Exhibit B2 from Lease

Exhibit B2 from Lease

Construction Work was Conducted to Alter the Footprint of the Equestrian Center in Violation of the Terms of the Existing Contract
The proposed reduction in size of the Equestrian Center would remove the area between the riding arenas and the fence between the Equestrian Center and Parking Lot G from the area used for the Equestrian Center and use the area for storage of shipping containers. Work was stopped after permanent fence posts in concrete bases were installed prior to moving the fence line, turf removal and installation of concrete. Photos showing the work completed as of March 28, 2018, are enclosed as Exhibits A1, A2, and A3. There are reports of continuing discussions to reduce the size of the Equestrian Center to allow for increased storage space for shipping containers.

 

Altering the Footprint of the Equestrian Center Requires Board Action

Changes to the footprint of the Equestrian Center as described in the Equestrian Center Lease must be approved by the 32nd DAA Board with a contract modification. Executive Management and principals of Equestrian Services II lack authority to enact changes to the footprint of the Equestrian Center. Costs associated with capital improvements such as the work started and stopped at the Equestrian Center are approved during the 32ndDAA Board annual budget process. It is not clear if the costs associated with reducing the size of the Equestrian Center to construct a shipping container storage area were approved as part of the 2018 capital expenditures budget. These actions are contrary to the current direction of the Board regarding the Equestrian Center to make capital improvements and to increase community programming.

 

Action is Needed to Restore Trust

Trust in continuing operation of the Equestrian Center has been placed in jeopardy by these rogue actions by Executive Management. As a good faith gesture to show the Board’s continuing commitment to the Equestrian Center, the Board is requested to modify the Equestrian Center Lease to remove §18 “Impact of Annual Fair Operations and Year Round Events Program” from the current Equestrian Center Lease.

The Board is requested to investigate this matter and to hold those involved publicly accountable for their actions. A list of questions regarding the reduction of size of the Equestrian Center and shipping container storage and usage is enclosed and that information is requested to be promptly provided in an effort to restore Public trust in the 32nd DAA. (see Exhibit B)

 

Exhibit B: Please provide the requested information regarding the proposed reduction in size of the Equestrian Center to create a shipping container storage area.

  1. Please provide copies of the approvals for the proposed reduction in size of the Equestrian Center to create shipping container storage space.
  2. Please provide a copy of the budget for the proposed reduction in size of the Equestrian Center to create shipping container storage space.
  3. Please provide copies of the approvals for the budget for the proposed reduction in size of the Equestrian Center to create shipping container storage space.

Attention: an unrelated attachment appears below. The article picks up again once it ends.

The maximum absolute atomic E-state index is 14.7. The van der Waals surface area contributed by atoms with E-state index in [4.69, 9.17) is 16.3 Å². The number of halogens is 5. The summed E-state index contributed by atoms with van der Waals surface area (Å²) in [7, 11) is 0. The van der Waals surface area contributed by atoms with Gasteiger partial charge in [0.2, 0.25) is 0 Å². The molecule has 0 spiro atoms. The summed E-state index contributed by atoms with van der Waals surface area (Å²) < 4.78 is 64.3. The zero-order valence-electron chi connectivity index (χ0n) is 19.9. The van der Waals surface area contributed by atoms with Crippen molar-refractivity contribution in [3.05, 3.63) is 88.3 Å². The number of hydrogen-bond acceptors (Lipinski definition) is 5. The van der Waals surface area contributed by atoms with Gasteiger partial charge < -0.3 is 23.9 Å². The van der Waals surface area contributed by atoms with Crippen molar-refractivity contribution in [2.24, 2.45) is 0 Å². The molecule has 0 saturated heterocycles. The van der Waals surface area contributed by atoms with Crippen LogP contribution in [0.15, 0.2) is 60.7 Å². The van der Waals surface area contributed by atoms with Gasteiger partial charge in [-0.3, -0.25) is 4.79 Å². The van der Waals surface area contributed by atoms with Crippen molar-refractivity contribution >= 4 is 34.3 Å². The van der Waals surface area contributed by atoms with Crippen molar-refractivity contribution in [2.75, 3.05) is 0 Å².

4. Please provide copies of any and all drawings and plans for the proposed reduction in size of the Equestrian Center to create shipping container storage space.
  5. Please provide copies of any and all approvals for the drawings and plans for the proposed reduction in size of the Equestrian Center to create shipping container storage space.
  6. Please provide fully executed copies of any and all contracts including any and all attachments, riders, and amendments for the proposed reduction in size of the Equestrian Center to create shipping container storage space.
  7. Please provide copies of any and all bids for the contracts including any and all attachments, riders, and amendments for the proposed reduction in size of the Equestrian Center to create shipping container storage space.
  8. Please provide copies of any and all approvals for the proposed reduction in size of the Equestrian Center to create shipping container storage space.
  9. Please provide the number of shipping containers currently stored between the Equestrian Center and Parking Lot G.
  10. Please provide current information regarding the usage and ownership of each and every shipping container currently stored between the Equestrian Center and Parking Lot G.
  11. Please provide information regarding the revenues received from the shipping containers currently stored between the Equestrian Center and Parking Lot G.
  12. Please explain the need for additional storage space for shipping containers including usage, ownership, and revenues.
  13. Please explain why the Equestrian Center is the designated space for additional shipping container storage space. 
  14. Please show alternate locations for storage of additional shipping containers.
  15. Please provide copies of the direction given to remove the fence posts installed as part of the proposed reduction in size of the Equestrian Center to create shipping container storage space.